You may have noticed different types of speed limit signs while driving without really thinking about it. The most common and easily recognized versions are usually black or white rectangular signs that provide the maximum speed limit required by law. A yellow square speed limit sign, however, is an advisory sign instead of a strict mandate.
Why Speed Advisory Signs Exist
So if there are already regulatory signs that give you the maximum speed, why would you need any other kind of speed limit warning? The answer is that some conditions that affect driving are just temporary or there may be danger ahead. Even if the actual speed limit is 50 mph, a yellow 30 mph sign is a recommendation to reduce speed. It's essentially a warning that severe weather, heavy traffic, or unsafe driving conditions exist that call for lower speed. It's common to see these advisory signs prior to sharp curves and off ramps.
Despite variations for advisory speed limit signs, they always have yellow backgrounds with big black bold text. In some cases these signs are rectangular instead of square to convey more information. The word "ramp" or "curve," for example, may be placed above the speed value to give a clearer idea how the driver should respond.
How Advisory Speeds Are Set
Unlike regulatory signs, which are determined by the law, advisory speeds are based on physics. A scientific instrument called a ball bank indicator allows engineers to analyze the force created from moving around a curve. This instrument provides a reading of zero to twenty degrees to indicate the level of force. A ten degree force, for example, suggests that drivers are aware of the danger present but are able to easily adjust speed and maintain control. Twenty degrees represents a very strong force that requires more caution. The Manual on Uniform Traffic Control Devices (MUTCD) requires that prior to placing an advisory speed sign an engineering study must be conducted.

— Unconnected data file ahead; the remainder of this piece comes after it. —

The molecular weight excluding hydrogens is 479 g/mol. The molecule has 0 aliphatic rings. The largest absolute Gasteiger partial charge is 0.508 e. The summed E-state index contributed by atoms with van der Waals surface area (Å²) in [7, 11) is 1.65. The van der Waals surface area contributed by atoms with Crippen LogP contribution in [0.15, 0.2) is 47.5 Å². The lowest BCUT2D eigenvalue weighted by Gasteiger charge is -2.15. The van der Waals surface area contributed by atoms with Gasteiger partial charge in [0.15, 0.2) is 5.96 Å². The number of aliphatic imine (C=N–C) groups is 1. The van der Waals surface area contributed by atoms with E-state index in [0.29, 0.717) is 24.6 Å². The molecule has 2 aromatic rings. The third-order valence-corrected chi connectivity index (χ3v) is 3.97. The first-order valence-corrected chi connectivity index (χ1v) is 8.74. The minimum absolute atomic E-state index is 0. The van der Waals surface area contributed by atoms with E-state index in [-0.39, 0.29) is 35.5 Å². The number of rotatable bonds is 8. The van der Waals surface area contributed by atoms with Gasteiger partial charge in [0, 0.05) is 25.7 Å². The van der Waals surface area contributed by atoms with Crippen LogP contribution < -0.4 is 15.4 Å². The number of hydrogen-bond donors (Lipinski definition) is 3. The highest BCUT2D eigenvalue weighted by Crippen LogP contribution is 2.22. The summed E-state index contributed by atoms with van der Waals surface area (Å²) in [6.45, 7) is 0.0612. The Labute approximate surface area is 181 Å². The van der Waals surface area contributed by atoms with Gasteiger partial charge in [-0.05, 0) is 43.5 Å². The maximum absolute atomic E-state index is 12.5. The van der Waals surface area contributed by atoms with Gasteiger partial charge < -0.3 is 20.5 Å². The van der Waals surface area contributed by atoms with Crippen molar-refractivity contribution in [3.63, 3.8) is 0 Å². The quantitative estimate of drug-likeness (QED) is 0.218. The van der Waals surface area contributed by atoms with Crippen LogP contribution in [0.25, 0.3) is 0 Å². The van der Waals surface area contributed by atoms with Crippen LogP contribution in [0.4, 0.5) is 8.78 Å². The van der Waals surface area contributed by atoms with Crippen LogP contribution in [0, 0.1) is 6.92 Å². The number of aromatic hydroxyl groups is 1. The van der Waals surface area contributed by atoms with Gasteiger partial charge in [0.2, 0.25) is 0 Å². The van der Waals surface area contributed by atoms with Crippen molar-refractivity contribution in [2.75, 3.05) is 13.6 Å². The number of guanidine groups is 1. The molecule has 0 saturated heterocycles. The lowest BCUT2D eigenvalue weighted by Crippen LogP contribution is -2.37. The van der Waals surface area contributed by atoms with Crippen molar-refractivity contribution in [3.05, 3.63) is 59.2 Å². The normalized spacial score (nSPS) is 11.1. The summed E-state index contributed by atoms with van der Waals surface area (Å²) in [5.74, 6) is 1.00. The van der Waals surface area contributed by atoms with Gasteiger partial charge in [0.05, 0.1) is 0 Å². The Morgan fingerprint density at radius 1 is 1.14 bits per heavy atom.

Legal Consequences of Ignoring Advisory Signs
In most cases, ignoring an advisory sign carries no penalty, but it depends on the state and the circumstances. Even though an advisory sign is merely a recommendation to lower speed, situations exist in which you must follow them or you can be cited. If you cause an accident, for example, while not reducing speed in these areas you can be arrested and face fines for violating the basic speed law.
When Signs Are Absent
Each state has its own rules for default speeds if no regulatory or advisory signs are present. In California, for example, the default speed limit is 15 mph at a blind intersection in which there are no stop signs at any corner and it's difficult to see 100 feet ahead. But when no sign is posted, it's difficult for drivers to remember such subtleties. The state also mandates drivers to slow down in cases of heavy traffic, bad weather, or nearby children.
Drivers must make safety judgements on speed adjustment sometimes without the help of signs, especially on slick, icy, rough, or narrow roads. In any alley the speed limit is 15 mph. The question is: how many accidents occur due to drivers not knowing these default speed limits when no signs are posted? The answer is unknown, but what's clear is that the presence of regulatory and advisory signs reduces doubt and confusion.
Advisory signs add a deeper degree of safety to roads and highways, complementing regular speed limit signs. Contact Zumar at our Arizona, California, or Washington location to learn more about signs that raise driver awareness and make streets safer.